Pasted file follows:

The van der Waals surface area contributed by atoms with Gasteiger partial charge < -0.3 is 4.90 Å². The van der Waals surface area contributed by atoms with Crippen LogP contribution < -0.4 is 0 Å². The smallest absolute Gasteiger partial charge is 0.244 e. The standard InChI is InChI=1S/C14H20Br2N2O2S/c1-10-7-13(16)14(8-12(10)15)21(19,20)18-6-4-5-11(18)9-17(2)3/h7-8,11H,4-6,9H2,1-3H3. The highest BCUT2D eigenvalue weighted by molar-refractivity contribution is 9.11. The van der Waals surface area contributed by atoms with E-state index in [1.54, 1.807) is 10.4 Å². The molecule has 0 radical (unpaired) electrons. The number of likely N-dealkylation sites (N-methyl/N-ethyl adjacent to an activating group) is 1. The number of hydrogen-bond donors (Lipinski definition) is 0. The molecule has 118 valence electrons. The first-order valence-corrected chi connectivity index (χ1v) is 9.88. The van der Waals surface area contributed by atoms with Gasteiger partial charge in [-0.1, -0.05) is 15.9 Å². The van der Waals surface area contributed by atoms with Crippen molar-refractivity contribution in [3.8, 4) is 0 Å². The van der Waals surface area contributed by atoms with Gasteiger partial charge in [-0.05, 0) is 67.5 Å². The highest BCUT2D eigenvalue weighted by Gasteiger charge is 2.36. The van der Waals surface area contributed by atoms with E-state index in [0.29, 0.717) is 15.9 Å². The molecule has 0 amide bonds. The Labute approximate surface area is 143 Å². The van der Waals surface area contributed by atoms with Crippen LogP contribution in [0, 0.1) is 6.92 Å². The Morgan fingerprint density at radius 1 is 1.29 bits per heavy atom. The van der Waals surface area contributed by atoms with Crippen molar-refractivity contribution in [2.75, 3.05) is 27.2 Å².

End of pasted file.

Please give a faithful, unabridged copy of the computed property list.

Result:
The van der Waals surface area contributed by atoms with Gasteiger partial charge < -0.3 is 4.90 Å². The van der Waals surface area contributed by atoms with Crippen LogP contribution < -0.4 is 0 Å². The smallest absolute Gasteiger partial charge is 0.244 e. The standard InChI is InChI=1S/C14H20Br2N2O2S/c1-10-7-13(16)14(8-12(10)15)21(19,20)18-6-4-5-11(18)9-17(2)3/h7-8,11H,4-6,9H2,1-3H3. The highest BCUT2D eigenvalue weighted by molar-refractivity contribution is 9.11. The van der Waals surface area contributed by atoms with E-state index in [1.54, 1.807) is 10.4 Å². The molecule has 0 radical (unpaired) electrons. The number of likely N-dealkylation sites (N-methyl/N-ethyl adjacent to an activating group) is 1. The number of hydrogen-bond donors (Lipinski definition) is 0. The molecule has 118 valence electrons. The first-order valence-corrected chi connectivity index (χ1v) is 9.88. The van der Waals surface area contributed by atoms with Gasteiger partial charge in [-0.1, -0.05) is 15.9 Å². The van der Waals surface area contributed by atoms with Crippen molar-refractivity contribution in [3.8, 4) is 0 Å². The van der Waals surface area contributed by atoms with Gasteiger partial charge in [-0.05, 0) is 67.5 Å². The highest BCUT2D eigenvalue weighted by Gasteiger charge is 2.36. The van der Waals surface area contributed by atoms with E-state index in [0.29, 0.717) is 15.9 Å². The molecule has 0 amide bonds. The Labute approximate surface area is 143 Å². The van der Waals surface area contributed by atoms with Crippen LogP contribution in [0, 0.1) is 6.92 Å². The Morgan fingerprint density at radius 1 is 1.29 bits per heavy atom. The van der Waals surface area contributed by atoms with Crippen molar-refractivity contribution in [2.75, 3.05) is 27.2 Å².